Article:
Trying to make amends

In Chigozie Obioma’s new novel, forgiveness is no light matter.
March 1, 2019

Chigozie Obioma’s novel is at its core a tale of star-crossed romance, of one man’s subjection to a spiral of injustices encountered in his fight for the woman he can’t live without. But the account of Chinon­so Solomon Olisa’s misfortunes is more than an ill-fated love story: it offers an exploration of natures both human and divine.

Chinonso’s tale is delivered by his chi—his attending spirit, simultaneously an invisible companion and an inherent part of himself. The chi has come before Chukwu, the creator, to explain and defend his host’s actions. The account begins by describing how Chinonso met Ndali, the woman who has inspired his endeavors. Only a long while after preventing Ndali, a stranger, from throwing herself from a bridge does Chinonso meet her again by chance. They come quickly to know and love each other. But Ndali’s wealthy family objects to her relationship with this uneducated poultry farmer and spares no means of humiliation in attempting to end it. Chinonso continues to try to prove his worthiness, allowing a childhood classmate to arrange for him to attend college in Cyprus. The criminal indignities he endures there, and later on his long quest to return to Ndali, bring to the story reflections on suffering, injustice, guilt, ven­geance, and the order of the cosmos.

These reflections come courtesy of Chinonso’s chi, whose observations, de­livered in the court of the gods, often feel as if they come straight out of the simile and metaphor of wisdom literature or ancient mythology. “The peace that concrete hope brings,” he pronounces, “is the unseen hand that lifts a man off a cliff over a pit of fire and returns him to the road from which he has veered. It is the rope that pulls a drowning man out of the deep sea and hauls him onto the deck of a boat to the breath of fresh air.” The particularities of Chinonso’s case inspire the chi to reflect upon the nature of humans and the structure of the universe, knowledge that has been gleaned from centuries’ worth of lives lived along with his various hosts. It’s less the content of these speculations that’s intriguing than what they reveal about the chi: that he doesn’t necessarily possess any more knowledge, insight, or common sense than his host and that he’s had to learn what life is about in the process of living it. Neither omnipotent nor all-knowing, with only limited capabilities for suasion and action, even after all he has seen, Chinonso’s chi still encounters things that puzzle and astound him.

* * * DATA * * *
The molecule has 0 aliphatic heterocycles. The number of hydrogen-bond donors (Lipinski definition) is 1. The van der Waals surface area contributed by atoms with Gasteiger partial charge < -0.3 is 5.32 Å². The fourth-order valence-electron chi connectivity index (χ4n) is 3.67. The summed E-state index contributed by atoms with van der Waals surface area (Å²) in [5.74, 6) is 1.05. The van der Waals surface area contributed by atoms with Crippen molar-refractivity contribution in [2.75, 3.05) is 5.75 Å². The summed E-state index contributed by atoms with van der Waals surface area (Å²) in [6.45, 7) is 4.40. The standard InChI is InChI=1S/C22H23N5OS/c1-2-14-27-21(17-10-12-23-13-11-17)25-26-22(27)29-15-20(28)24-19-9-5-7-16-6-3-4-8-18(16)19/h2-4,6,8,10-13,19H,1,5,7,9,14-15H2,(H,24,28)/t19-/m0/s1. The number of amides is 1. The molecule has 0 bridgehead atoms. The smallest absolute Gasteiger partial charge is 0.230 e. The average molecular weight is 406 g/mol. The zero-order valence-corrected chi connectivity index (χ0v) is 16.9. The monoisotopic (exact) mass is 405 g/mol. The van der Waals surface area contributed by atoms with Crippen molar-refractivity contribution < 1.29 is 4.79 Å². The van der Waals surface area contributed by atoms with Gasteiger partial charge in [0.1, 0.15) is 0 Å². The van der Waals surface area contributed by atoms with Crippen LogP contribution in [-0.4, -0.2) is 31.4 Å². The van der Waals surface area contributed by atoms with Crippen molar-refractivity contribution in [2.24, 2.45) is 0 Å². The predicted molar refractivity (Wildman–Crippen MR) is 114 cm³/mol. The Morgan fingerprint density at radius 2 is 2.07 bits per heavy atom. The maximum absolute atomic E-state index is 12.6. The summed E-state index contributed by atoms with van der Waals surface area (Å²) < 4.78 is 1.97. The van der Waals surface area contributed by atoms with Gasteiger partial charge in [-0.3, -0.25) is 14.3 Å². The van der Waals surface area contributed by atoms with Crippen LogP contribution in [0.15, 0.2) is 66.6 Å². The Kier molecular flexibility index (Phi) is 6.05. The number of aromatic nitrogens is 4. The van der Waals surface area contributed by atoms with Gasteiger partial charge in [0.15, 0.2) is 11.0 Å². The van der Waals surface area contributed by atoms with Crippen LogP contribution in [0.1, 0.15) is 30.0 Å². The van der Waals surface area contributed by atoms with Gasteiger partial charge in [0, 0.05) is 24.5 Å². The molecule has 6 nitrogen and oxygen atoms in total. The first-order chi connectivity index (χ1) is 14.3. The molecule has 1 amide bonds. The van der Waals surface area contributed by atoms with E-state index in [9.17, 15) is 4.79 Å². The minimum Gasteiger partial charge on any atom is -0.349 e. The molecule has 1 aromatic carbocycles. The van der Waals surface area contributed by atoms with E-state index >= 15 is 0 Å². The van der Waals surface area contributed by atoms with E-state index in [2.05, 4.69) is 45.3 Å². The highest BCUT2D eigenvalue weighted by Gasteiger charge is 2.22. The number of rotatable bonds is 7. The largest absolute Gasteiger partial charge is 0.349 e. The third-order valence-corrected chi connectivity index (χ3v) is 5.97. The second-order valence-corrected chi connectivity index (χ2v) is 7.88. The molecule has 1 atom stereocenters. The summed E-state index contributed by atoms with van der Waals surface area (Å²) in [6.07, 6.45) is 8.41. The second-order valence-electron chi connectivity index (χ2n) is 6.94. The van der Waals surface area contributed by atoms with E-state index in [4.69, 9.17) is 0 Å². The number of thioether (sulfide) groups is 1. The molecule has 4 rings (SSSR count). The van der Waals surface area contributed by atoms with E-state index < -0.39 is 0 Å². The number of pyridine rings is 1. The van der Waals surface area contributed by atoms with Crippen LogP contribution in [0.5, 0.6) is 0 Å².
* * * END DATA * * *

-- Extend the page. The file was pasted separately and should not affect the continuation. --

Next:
Chinonso’s chi has an experience in Cyprus that challenges the idea of a single, unified heavenly realm where order and custom reign above the diverse chaos of earthly life. After the chi has left his sleeping host’s body and entered the local spirit world, he says of the other chis who are there: “What was most shocking for me was the paucity of these creatures.” These spirits, he notes, “sought dwellings like those of men.” Indeed, inhabitants of the spirit world don’t all speak the same language and, as the chi discovers when encountering a Turkish counterpart, are just as unable to communicate as are their human hosts.

The spirits’ realm is no peaceful bed of roses: even there, nations are separated by tradition and language, culture and practice. And it would seem that in requiring an account of human behavior, Chukwu himself is not informed about everything that happens in the world. These elements made the book refreshingly different from attempts to explain the horrors of a world controlled by an all-knowing, all-powerful, and all-loving deity. And the picture of the dedicated, but sometimes uncertain, chi is a gratifying contrast to the treacly images of protective angels often found in contemporary culture.

Filled with ruin and broken trust, Chinonso’s story also confronts the possibility of forgiveness: what it is, when it’s deserved, and how one might earn it. The book demands something more than a categorical command to forgive without question anyone who’s wronged us. Forgiveness is no light matter in this novel; not even Jamike, the enemy-turned-penitent, has an easy time of making amends. After he unexpectedly meets and asks Chinonso for forgiveness, a stunned Chinonso grants it. Jamike then assumes everything’s been resolved. But Chinonso comes to his senses, and it’s clear that the story—and the atonement—are far from over. Jamike’s path of redemption, on which he remains long past most people’s endurance, contrasts with the limp apology of the German-Turkish woman who caused Chinonso years of suffering. Her lawyer’s plea, “She sorry, very sorry, my friend. Please, Mr. Ginoso, you must ac­cept her sorry,” was apparently all anyone believed was required to let everyone go on with their lives.

Even after sifting through all that’s happened to him and recognizing that his onetime enemy has done everything to try to right his wrongs, Chinonso may not know whether it’s truly possible to forgive or atone for some things. The story resembles a contemporary reenactment of the Job myth, making sure this time that no one is left with the impression that the biblical character stayed silent and patiently bore his lot, or that a person can truly get back everything he’s lost and be satisfied with how things have turned out.

This compelling novel leaves open the question of how or whether the minorities—here, the powerless who can do nothing in the face of injustice but add their voices to a collective wail—can ever hope to see a better world. Whether or not it’s any comfort to them, in the book’s universe, they are at least not without champions—even if those advocates, human or divine, can only go so far in shielding them from the world’s ills.